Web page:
PROVIDENCE – Rhode Island’s government workers collect higher compensation than their private sector counterparts, according to a study compiled by the Rhode Island Center for Freedom & Prosperity.
The report – “R.I. Public and Private Sector Compensation Comparison: Low-Pay Private Sector Having to Support High Government Compensation” – found that Rhode Island’s public-sector employees enjoy compensation levels 26.5 percent greater than their private-sector counterparts.
According to the report, the state’s public-sector compensation levels are 41 percent greater than the New England average and 78 percent greater than the national average. The Center for Freedom & Prosperity calculated the compensation rates using a statistical regression analysis and controlling for factors such as education and experience.
On average, Rhode Island’s government workers receive 58 percent more in benefits than the state’s private workers, said the report, which went on to say that within the New England region, Rhode Island’s public employees were “unique in collecting a higher ‘base’ pay than private employees, work fewer total hours, receive a higher paid time off value than in the private sector and benefit from a 41 percent higher total compensation premium than the regional average.”
“Rhode Islanders want a government that works for all citizens. But it may not be so much that state and municipal employees are grossly overpaid, but more that our state’s private sector has such shockingly low compensation levels,” Mike Stenhouse, CEO for the Center, said in a release.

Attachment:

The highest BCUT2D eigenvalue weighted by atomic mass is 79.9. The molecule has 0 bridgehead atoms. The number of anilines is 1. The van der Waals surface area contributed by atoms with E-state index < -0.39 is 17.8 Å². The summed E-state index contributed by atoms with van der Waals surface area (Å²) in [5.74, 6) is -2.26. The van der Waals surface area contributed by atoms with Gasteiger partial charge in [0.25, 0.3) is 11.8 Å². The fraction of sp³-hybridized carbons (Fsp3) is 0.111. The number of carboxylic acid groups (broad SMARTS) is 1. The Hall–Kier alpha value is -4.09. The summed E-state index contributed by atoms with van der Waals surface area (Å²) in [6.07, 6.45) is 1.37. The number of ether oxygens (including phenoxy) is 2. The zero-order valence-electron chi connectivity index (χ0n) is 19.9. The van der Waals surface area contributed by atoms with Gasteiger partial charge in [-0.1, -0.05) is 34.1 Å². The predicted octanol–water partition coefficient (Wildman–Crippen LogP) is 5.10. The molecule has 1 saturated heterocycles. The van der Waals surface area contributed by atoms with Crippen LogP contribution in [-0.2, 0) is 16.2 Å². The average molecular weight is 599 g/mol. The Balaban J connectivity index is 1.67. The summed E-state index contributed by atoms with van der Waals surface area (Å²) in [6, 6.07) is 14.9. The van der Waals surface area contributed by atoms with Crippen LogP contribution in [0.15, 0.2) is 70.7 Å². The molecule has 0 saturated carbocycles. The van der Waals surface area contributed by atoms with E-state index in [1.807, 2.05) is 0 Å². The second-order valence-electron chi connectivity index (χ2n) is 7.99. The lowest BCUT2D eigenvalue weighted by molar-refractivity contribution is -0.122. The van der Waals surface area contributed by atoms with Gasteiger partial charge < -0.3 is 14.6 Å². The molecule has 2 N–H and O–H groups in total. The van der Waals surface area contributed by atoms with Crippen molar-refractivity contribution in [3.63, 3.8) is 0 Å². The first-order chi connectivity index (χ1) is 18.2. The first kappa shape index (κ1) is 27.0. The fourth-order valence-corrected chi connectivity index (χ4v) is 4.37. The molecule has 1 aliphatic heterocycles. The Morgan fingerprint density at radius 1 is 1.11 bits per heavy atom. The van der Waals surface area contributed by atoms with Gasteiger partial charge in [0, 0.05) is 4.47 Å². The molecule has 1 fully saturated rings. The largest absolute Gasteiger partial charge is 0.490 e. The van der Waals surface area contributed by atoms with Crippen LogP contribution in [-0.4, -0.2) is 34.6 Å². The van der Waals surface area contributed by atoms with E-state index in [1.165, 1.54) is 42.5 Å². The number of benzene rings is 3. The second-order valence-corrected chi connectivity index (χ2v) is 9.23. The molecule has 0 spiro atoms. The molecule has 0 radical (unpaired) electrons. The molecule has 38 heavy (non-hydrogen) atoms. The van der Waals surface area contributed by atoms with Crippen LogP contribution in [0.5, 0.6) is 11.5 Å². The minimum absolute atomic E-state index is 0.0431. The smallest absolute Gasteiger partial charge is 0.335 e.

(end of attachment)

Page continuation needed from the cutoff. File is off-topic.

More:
“This is yet another clear indication of how public policy in the Ocean State has favored certain groups while severely harming our economy and our business sector,” added Stenhouse.
The study - conducted by Miami University economist William Even and Trinity University economist David Macpherson – said that on average, Rhode Island’s government workers collect $100,217 in total compensation compared with $83,419 for private-sector employees.
The report broke out base pay to $61,046 versus $58,664 with benefits at $39,171 and $24,755 for public- and private-sector workers, respectively.
According to Stenhouse, the data “raises serious questions about the sustainability of a system where a low-pay private sector is supporting a high-pay public sector.”
“Are we heading towards a Central Falls type situation where pension benefits have to be cut dramatically, or even worse, a Scranton, Pa., situation where city worker pay was cut to minimum wage?” said Stenhouse. “It is evident that new policies that promote economic growth and increase our tax base are the best way to ensure that we can afford to maintain current public employee compensation levels.”
To view the full report from the Rhode Island Center for Freedom & Prosperity, visit: www.rifreedom.org.
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